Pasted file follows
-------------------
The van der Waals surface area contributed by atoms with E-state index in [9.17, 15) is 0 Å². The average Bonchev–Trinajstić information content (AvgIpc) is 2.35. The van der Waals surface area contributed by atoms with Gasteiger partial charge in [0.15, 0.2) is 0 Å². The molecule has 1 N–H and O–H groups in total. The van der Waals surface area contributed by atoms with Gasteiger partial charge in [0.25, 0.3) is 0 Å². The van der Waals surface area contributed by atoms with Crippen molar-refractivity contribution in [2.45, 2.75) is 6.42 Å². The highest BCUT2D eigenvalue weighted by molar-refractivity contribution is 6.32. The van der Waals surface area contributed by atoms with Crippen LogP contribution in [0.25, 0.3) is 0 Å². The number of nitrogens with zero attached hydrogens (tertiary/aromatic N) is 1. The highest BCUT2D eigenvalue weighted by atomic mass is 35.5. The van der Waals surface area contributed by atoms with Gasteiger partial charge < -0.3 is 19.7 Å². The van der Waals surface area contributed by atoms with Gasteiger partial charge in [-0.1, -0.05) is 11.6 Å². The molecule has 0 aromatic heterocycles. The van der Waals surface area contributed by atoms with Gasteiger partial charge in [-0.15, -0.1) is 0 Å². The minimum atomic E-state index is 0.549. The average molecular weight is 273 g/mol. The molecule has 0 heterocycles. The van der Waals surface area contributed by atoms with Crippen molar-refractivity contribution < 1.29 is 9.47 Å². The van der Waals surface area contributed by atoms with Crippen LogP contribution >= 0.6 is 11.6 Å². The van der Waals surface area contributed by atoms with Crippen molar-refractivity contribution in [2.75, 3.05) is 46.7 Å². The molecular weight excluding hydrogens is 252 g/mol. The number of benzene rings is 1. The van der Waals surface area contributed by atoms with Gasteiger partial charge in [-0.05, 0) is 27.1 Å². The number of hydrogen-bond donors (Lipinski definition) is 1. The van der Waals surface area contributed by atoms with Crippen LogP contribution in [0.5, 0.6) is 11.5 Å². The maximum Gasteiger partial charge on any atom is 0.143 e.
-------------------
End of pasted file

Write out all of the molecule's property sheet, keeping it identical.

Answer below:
The van der Waals surface area contributed by atoms with E-state index in [9.17, 15) is 0 Å². The average Bonchev–Trinajstić information content (AvgIpc) is 2.35. The van der Waals surface area contributed by atoms with Gasteiger partial charge in [0.15, 0.2) is 0 Å². The molecule has 1 N–H and O–H groups in total. The van der Waals surface area contributed by atoms with Gasteiger partial charge in [0.25, 0.3) is 0 Å². The van der Waals surface area contributed by atoms with Crippen molar-refractivity contribution in [2.45, 2.75) is 6.42 Å². The highest BCUT2D eigenvalue weighted by molar-refractivity contribution is 6.32. The van der Waals surface area contributed by atoms with Crippen LogP contribution in [0.25, 0.3) is 0 Å². The number of nitrogens with zero attached hydrogens (tertiary/aromatic N) is 1. The highest BCUT2D eigenvalue weighted by atomic mass is 35.5. The van der Waals surface area contributed by atoms with Gasteiger partial charge < -0.3 is 19.7 Å². The van der Waals surface area contributed by atoms with Gasteiger partial charge in [-0.1, -0.05) is 11.6 Å². The molecule has 0 aromatic heterocycles. The van der Waals surface area contributed by atoms with Gasteiger partial charge in [-0.15, -0.1) is 0 Å². The minimum atomic E-state index is 0.549. The average molecular weight is 273 g/mol. The molecule has 0 heterocycles. The van der Waals surface area contributed by atoms with Crippen molar-refractivity contribution < 1.29 is 9.47 Å². The van der Waals surface area contributed by atoms with Crippen LogP contribution >= 0.6 is 11.6 Å². The van der Waals surface area contributed by atoms with Crippen molar-refractivity contribution in [2.75, 3.05) is 46.7 Å². The molecular weight excluding hydrogens is 252 g/mol. The number of benzene rings is 1. The van der Waals surface area contributed by atoms with Gasteiger partial charge in [-0.05, 0) is 27.1 Å². The number of hydrogen-bond donors (Lipinski definition) is 1. The van der Waals surface area contributed by atoms with Crippen LogP contribution in [0.5, 0.6) is 11.5 Å². The maximum Gasteiger partial charge on any atom is 0.143 e.